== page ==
Thoughts Following the 2016 Presidential Election - My Alabaster Heart

I have stayed mostly quiet on the election over the last couple of months. It’s no secret that I passionately supported Bernie Sanders, and I think he would have made a great president. I am not a democrat, I am not a republican, I fall somewhere along the lines of a conservative libertarian. After Bernie lost the primaries, I struggled to decide how to cast my vote. I do not agree with a lot of policies and practices from both parties. I read and read and read and researched and I battled my conscience over whether to even vote at all. I didn’t know what I was going to do until I cast my ballot and I won’t say who was on it, but I can tell you that I cried over it. Because I knew, no matter who won, the outcome would be horrendous.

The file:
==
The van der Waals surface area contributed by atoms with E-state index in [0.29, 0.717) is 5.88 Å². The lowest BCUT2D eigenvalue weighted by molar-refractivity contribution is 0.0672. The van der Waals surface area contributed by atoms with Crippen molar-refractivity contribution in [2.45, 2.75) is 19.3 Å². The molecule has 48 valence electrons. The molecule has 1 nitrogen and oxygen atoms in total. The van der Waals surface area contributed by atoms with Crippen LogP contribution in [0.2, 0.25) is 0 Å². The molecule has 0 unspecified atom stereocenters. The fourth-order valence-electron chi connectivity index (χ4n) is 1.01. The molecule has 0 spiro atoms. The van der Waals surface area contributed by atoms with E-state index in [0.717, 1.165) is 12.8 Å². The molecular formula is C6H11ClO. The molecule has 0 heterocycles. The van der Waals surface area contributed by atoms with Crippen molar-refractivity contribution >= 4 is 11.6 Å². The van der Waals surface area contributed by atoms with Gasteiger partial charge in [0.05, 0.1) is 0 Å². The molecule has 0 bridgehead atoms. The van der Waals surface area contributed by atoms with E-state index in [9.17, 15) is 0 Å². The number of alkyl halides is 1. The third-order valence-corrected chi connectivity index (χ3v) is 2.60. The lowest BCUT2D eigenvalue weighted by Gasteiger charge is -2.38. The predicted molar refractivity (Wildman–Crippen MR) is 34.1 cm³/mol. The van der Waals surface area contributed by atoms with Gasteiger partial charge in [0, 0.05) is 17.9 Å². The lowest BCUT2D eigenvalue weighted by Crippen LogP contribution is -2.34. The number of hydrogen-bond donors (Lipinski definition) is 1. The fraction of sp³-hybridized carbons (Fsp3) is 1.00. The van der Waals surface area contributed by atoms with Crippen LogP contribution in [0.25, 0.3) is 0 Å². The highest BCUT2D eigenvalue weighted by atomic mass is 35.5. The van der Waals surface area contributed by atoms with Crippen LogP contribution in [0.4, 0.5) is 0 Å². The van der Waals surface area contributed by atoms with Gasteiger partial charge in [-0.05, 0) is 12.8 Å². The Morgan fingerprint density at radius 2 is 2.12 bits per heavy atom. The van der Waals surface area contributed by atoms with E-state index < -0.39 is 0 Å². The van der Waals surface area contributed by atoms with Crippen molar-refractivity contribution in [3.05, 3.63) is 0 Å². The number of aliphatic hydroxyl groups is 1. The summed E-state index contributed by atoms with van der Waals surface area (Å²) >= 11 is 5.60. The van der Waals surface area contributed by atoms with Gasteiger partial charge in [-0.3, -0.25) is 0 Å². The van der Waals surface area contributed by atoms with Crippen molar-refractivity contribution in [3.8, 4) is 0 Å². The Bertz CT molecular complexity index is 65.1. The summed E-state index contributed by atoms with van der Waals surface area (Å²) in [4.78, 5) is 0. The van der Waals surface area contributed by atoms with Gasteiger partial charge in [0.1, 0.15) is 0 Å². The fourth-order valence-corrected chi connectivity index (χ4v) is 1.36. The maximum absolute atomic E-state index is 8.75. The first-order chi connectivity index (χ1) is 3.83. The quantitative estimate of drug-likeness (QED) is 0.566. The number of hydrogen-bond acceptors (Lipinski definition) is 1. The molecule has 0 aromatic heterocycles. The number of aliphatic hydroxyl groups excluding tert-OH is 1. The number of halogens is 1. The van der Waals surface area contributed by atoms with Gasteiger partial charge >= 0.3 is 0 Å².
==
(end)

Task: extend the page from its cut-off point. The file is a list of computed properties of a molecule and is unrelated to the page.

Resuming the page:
The thing is: it’s not Trump. He’s not the problem and he never was. He’s a convenient straw man, a statue erected to represent the most common ideals of an underlying ideology.

Hillary was only a band-aid. If she had won, we would have seen another 4-8 years of a democratic façade — she was a diplomat, I’ll give her that, and she did work with Bernie to make some of her platforms much more palatable. But she is still corrupt. She wouldn’t have fixed a broken system, she would only have kept us in a false sense of security until the next election.

The votes for Trump came from people with all kinds of reasons. They came from people who voted for a republican platform. They came from people with strong capitalist ideals. They came from people who believed that he will trigger change. They came from people who didn’t want a career politician. And yes, in some cases, they came from people who were afraid.

As hard as it has been for me to digest this outcome (despite my certainty that Hillary would win, I would have struggled there too) I am realizing that none of this was ever about a Trump presidency. Whether or not he became president, the fears and hatred that has been such a common theme in his campaign and seen in many of his supporters, would have still been present in those people. The thing is, Trump didn’t create monsters. He revealed them.